The relationship of pretend play, parent-child mutually response orientation (MRO), and emotional availability

Which parents engage in pretend play?

What is pretend play?

Pretend play, also often referred to as pretense, symbolic play, and fantastical play (Lillard & Taggart, 2019), is when individuals engaging in play pretend that individuals or objects serve something other than their real purpose. In pretend play scenarios, hair brushes can become microphones, dolls can be babies, and bananas can be telephones. Although pretend play is most often thought of in terms of child’s play, adults use it, too: just refer back to your last Halloween costume, or the last time you attended a murder mystery dinner party.

Pretend play is everywhere, and ever since I started learning about pretend play, I’ve wanted to answer the question of why people even use it? What purpose does it serve? Is it really “just for fun”, or does pretend play have any significance to social and cognitive development?

These are questions that other developmental researchers have asked, too. The research reveals a variety of information: some have found that play, and engaging in play with other people, is important to the development of a variety of skills, including prosocial skills (Scott & Cogburn, 2020) and self-regulation skills (Brophy-Herb et al., 2018). A lack of engagement in pretend play is also sometimes thought of as a risk factor for abnormal development (Campbell et al., 2016).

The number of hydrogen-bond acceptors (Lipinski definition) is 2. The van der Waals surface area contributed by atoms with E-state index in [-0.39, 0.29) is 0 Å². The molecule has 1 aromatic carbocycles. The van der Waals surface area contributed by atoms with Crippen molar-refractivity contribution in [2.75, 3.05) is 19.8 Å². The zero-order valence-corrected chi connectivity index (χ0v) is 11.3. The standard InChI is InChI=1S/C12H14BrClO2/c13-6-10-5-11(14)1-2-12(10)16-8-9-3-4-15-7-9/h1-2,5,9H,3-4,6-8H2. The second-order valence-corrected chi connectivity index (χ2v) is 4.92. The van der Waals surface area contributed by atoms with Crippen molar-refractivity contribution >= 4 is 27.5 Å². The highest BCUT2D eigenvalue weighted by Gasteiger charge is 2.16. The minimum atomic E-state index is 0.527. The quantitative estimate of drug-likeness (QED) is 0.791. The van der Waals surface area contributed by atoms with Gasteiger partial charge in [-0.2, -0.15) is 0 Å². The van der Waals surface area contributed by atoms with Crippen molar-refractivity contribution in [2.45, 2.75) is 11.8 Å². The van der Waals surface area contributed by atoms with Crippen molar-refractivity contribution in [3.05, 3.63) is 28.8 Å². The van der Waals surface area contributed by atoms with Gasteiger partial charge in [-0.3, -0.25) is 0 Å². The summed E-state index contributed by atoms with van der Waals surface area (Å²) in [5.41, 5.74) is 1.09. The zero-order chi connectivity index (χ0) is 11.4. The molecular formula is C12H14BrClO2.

Other literature suggests that use of pretend play also varies based on geographic location, culture, and even the school system’s that children are a part of (Lillard & Taggart, 2019).  For example, the Montessori school system does not advocate for pretend play, based on research that has found that children prefer real-life objects over pretend ones (Taggart et al., 2018).

In sum, there is a lot that research still has to learn about pretend play. Although pretend play is often examined through the angle of which kids pretend play, it is harder to find research on which parents engage in pretend play. Past research has shown that mothers view pretend play more positively than fathers, but research has yet to demonstrate a relationship between the use of pretend play and parental social and emotional factors.